In this Accenture supplier profile you will find a special nine page report from Computer Weekly analysing the challenges facing Accenture, along with figures about its financial performance, the services it offers, its place in the market and what the future may hold for the supplier.
You will also find up to date news and tips on Accenture in addition to further Accenture resources and whitepapers from TechTarget’s research library.
Table of contents:
Overview of Accenture
Accenture’s $20bn business grew out of Arthur Andersen, one of the top five accounting firms, some 20 years ago. Arthur Andersen set up Andersen Consulting as its IT consulting and systems integration arm in 1989.
Both operated as groups of independent partnership, under contract to a Swiss holding company, Andersen Worldwide Societe Cooperative (AWSC). Andersen Consulting expanded quickly and within a decade had annual revenues greater than $9.5bn and a staff of 700,000 people worldwide.
Tensions between Andersen Consulting and Arthur Andersen grew as Andersen Consulting expanded and overtook its parent organisation. Andersen Consulting resented paying up to 15% of its profits to Arthur Andersen. It was also unhappy that Arthur Andersen had set up its own computing consultancy operation, Arthur Andersen Business Consulting.
In 1998 the dispute reached a climax when Andersen Consulting claimed breach of contract against AWSC and Arthur Andersen. The two companies spilt after an arbitration decision by the international Chamber of Commerce. Andersen Consulting paid $1.2bn to Arthur Andersen, and changed its name to Accenture in January 2001.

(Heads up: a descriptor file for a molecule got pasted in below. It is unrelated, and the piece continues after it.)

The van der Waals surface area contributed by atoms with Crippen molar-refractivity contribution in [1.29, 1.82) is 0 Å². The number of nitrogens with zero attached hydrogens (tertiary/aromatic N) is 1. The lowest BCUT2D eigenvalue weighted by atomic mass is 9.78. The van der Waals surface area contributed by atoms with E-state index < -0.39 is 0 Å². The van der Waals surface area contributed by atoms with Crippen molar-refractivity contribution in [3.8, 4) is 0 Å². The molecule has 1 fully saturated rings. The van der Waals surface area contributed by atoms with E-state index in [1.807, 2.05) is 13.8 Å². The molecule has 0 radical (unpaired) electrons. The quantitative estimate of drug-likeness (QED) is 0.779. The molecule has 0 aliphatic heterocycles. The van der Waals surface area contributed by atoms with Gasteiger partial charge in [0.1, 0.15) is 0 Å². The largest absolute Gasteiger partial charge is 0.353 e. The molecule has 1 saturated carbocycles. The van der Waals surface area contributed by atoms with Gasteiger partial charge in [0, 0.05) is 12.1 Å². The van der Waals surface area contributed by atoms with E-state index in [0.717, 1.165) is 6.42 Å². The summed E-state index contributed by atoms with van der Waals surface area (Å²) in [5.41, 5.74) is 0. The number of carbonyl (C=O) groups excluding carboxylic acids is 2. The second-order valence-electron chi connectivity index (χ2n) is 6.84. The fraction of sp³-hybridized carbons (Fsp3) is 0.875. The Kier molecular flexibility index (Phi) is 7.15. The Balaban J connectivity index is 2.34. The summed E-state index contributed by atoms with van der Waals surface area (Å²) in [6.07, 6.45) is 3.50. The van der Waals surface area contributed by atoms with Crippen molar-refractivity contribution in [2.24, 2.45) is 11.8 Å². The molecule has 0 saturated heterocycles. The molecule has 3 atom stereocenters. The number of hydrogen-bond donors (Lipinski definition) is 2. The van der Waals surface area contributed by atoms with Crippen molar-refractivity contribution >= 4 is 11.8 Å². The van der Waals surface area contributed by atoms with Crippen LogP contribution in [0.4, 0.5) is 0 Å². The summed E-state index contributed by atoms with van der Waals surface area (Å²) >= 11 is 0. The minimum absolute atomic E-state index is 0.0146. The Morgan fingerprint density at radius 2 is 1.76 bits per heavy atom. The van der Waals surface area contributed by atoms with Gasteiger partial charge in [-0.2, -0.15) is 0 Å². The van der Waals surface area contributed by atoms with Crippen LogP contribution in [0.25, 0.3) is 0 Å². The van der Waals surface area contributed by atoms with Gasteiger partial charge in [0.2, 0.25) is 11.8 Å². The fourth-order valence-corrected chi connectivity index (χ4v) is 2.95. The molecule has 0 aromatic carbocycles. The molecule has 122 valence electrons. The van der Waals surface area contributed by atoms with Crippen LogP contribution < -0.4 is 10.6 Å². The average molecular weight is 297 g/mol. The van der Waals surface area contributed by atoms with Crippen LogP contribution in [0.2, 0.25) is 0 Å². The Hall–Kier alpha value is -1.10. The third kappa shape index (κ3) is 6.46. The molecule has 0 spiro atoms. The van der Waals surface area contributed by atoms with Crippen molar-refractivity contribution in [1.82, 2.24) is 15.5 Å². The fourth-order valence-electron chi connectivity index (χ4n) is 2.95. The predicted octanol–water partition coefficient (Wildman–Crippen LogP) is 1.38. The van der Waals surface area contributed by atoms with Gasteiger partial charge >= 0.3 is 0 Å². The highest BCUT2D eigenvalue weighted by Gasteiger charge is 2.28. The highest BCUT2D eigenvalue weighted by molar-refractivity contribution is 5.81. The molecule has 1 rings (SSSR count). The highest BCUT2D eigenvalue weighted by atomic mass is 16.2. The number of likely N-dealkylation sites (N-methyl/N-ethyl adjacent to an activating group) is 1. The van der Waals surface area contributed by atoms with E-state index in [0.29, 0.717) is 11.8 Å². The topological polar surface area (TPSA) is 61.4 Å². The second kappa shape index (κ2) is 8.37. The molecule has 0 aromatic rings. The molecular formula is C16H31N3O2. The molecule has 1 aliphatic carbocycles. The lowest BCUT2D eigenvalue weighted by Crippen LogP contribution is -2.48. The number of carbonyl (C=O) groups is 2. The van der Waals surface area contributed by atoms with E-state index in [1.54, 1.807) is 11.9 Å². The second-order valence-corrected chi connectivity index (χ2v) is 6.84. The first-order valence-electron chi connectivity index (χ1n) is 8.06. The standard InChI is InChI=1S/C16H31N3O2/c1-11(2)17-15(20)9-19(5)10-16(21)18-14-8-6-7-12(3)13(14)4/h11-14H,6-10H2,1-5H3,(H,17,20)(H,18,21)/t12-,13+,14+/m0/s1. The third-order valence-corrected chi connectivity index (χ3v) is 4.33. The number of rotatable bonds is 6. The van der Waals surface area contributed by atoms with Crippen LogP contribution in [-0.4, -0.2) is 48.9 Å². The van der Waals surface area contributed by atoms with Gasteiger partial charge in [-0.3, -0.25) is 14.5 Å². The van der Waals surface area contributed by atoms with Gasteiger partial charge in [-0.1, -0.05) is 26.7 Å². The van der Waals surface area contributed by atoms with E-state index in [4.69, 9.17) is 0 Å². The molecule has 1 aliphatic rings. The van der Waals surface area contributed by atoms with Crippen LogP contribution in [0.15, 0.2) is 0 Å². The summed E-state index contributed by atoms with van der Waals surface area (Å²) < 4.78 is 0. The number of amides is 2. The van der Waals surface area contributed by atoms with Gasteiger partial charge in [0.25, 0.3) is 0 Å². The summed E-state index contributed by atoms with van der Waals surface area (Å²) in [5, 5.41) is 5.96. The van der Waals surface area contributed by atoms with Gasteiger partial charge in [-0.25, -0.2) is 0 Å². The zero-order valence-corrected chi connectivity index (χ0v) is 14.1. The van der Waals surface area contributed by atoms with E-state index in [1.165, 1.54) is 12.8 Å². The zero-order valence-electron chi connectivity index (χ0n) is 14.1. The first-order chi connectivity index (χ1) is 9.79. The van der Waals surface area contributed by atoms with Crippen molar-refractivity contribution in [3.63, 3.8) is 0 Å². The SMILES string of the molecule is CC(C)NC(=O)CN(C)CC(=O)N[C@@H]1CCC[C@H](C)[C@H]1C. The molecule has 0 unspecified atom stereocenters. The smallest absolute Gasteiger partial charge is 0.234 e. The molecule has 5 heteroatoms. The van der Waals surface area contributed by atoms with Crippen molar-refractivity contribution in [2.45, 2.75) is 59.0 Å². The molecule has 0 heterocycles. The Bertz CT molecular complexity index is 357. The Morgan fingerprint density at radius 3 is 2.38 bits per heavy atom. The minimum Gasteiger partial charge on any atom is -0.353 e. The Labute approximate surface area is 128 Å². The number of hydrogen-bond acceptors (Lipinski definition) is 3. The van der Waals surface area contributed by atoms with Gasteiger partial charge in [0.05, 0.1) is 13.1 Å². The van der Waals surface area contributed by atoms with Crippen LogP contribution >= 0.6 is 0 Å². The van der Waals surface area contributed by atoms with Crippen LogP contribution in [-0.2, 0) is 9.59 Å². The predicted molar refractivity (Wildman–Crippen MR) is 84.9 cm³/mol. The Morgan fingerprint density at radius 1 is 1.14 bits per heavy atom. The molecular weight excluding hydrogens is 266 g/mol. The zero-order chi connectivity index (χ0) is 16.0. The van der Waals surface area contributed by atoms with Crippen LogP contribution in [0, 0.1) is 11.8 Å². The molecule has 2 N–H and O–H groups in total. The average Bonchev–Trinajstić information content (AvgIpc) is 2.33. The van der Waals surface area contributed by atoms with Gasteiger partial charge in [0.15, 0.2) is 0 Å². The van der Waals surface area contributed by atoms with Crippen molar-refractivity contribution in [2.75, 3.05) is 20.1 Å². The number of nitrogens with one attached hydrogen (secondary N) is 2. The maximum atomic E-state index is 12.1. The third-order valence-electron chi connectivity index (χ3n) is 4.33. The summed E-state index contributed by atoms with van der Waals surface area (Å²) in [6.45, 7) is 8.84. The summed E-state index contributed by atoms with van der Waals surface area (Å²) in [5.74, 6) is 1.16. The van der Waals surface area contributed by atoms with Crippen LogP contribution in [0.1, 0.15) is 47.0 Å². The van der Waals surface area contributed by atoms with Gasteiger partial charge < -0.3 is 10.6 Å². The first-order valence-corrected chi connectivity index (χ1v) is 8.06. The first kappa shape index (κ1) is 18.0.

Accenture abandoned its formal partnership and became a public limited company listing on New Year Stock Exchange later that year. The company switched its place of incorporation from the tax haven of Bermuda to Ireland, citing the helpful legal and tax regime in the country.
This special nine-page report from Computer Weekly analyses the challenges facing Accenture, its financial performance, the services it offers, its place in the IT market and its future strategy. Packed with graphs and diagrams, the report is essential reading for any organisation already working with, or thinking of working with, Accenture
Key Facts about Accenture
• Revenue: $21.58bn for the year ending 2009.
• Specialisms: Management consulting, technology services, outsourcing.
• Employees: 190,000 plus, in more than 120 countries including 4,500 senior executives.
• Customers: 96 of the Fortune Global 100 firms and three-quarters of the Fortune Global 500 firms.
• History: Began trading as Andersen Consulting 1989. Became Accenture in 2001.
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Accenture whitepapers from TechTarget’s research library
See all TechTarget research and whitepapers at BitPipe.com
Key executives at Accenture
Chairman and CEO – William D Green
Chief operating officer – Jo Deblaere
Chief financial officer Pamela J Craig
Key UK executives
Managing director – David Thomlinson
Technology – Jeremy Oates
Management Consulting – David Mann
Business Process outsourcing – Mark Beaton
Health and public service – mark Lyons
Financial services – Sushi Saluja
Resources – Omar Abbosh
Products – Alex Chritou
Communications and high tech – Mattias Lewren
Human Captial and diversity lead for the UK and Ireland – Ismail Amla
Key UK customers
• Alliance and Leicester
• BAE Systems
• British Sky Broadcasting (BSkyB)
• Carlsberg UK
• Compass Group
• DHL Excel Supply Chain
• European Bank
• Ireland Office of the Civil Service
• Leading UK financial services group
• London Stock Exchange
• National Grid
• Network Rail
• Orange UK
• Oxfam UK
• Prudential UK
• Revenue Ireland
• Royal and SunAlliance
• Royal Shakespeare Company
• Simplifying Passenger Travel Interest Group
• Talisman Energy UK
• Thomas Cook UK and Ireland
• UK Department for Work and Pensions
• UK Government
• UK Ministry of Justice
• Virgin Media
• Volvo Construction Equipment